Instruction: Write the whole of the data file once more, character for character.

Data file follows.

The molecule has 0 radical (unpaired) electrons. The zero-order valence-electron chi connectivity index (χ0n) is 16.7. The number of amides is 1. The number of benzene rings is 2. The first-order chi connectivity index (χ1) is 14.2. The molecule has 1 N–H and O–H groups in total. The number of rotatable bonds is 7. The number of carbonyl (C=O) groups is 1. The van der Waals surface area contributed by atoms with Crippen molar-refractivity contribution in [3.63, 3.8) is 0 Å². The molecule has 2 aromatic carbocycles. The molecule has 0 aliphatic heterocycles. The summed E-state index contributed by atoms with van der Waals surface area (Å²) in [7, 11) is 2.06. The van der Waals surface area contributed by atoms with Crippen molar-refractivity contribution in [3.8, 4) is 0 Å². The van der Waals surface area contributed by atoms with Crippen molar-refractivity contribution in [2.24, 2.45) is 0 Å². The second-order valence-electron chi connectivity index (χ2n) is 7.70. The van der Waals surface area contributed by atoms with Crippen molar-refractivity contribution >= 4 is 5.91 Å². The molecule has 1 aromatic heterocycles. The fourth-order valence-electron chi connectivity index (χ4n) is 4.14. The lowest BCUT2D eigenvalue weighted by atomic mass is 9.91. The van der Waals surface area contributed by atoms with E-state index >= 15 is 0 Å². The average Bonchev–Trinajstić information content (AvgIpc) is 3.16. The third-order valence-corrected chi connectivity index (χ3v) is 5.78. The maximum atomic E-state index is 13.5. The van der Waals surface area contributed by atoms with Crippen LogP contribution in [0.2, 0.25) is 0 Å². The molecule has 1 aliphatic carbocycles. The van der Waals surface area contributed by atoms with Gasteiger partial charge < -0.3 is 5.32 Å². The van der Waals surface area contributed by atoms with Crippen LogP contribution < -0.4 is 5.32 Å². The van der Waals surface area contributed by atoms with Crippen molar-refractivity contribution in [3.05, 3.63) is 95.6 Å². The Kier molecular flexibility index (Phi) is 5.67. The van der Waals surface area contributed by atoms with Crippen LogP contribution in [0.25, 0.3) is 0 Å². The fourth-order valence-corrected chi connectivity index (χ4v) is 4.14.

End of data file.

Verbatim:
The molecule has 0 radical (unpaired) electrons. The zero-order valence-electron chi connectivity index (χ0n) is 16.7. The number of amides is 1. The number of benzene rings is 2. The first-order chi connectivity index (χ1) is 14.2. The molecule has 1 N–H and O–H groups in total. The number of rotatable bonds is 7. The number of carbonyl (C=O) groups is 1. The van der Waals surface area contributed by atoms with Crippen molar-refractivity contribution in [3.63, 3.8) is 0 Å². The molecule has 2 aromatic carbocycles. The molecule has 0 aliphatic heterocycles. The summed E-state index contributed by atoms with van der Waals surface area (Å²) in [7, 11) is 2.06. The van der Waals surface area contributed by atoms with Crippen molar-refractivity contribution in [3.8, 4) is 0 Å². The van der Waals surface area contributed by atoms with Crippen molar-refractivity contribution in [2.24, 2.45) is 0 Å². The second-order valence-electron chi connectivity index (χ2n) is 7.70. The van der Waals surface area contributed by atoms with Crippen molar-refractivity contribution >= 4 is 5.91 Å². The molecule has 1 aromatic heterocycles. The fourth-order valence-electron chi connectivity index (χ4n) is 4.14. The lowest BCUT2D eigenvalue weighted by atomic mass is 9.91. The van der Waals surface area contributed by atoms with E-state index >= 15 is 0 Å². The average Bonchev–Trinajstić information content (AvgIpc) is 3.16. The third-order valence-corrected chi connectivity index (χ3v) is 5.78. The maximum atomic E-state index is 13.5. The van der Waals surface area contributed by atoms with Crippen LogP contribution in [0.2, 0.25) is 0 Å². The molecule has 1 aliphatic carbocycles. The van der Waals surface area contributed by atoms with Gasteiger partial charge < -0.3 is 5.32 Å². The van der Waals surface area contributed by atoms with Crippen LogP contribution < -0.4 is 5.32 Å². The van der Waals surface area contributed by atoms with Crippen molar-refractivity contribution in [3.05, 3.63) is 95.6 Å². The Kier molecular flexibility index (Phi) is 5.67. The van der Waals surface area contributed by atoms with Crippen LogP contribution in [0.25, 0.3) is 0 Å². The fourth-order valence-corrected chi connectivity index (χ4v) is 4.14.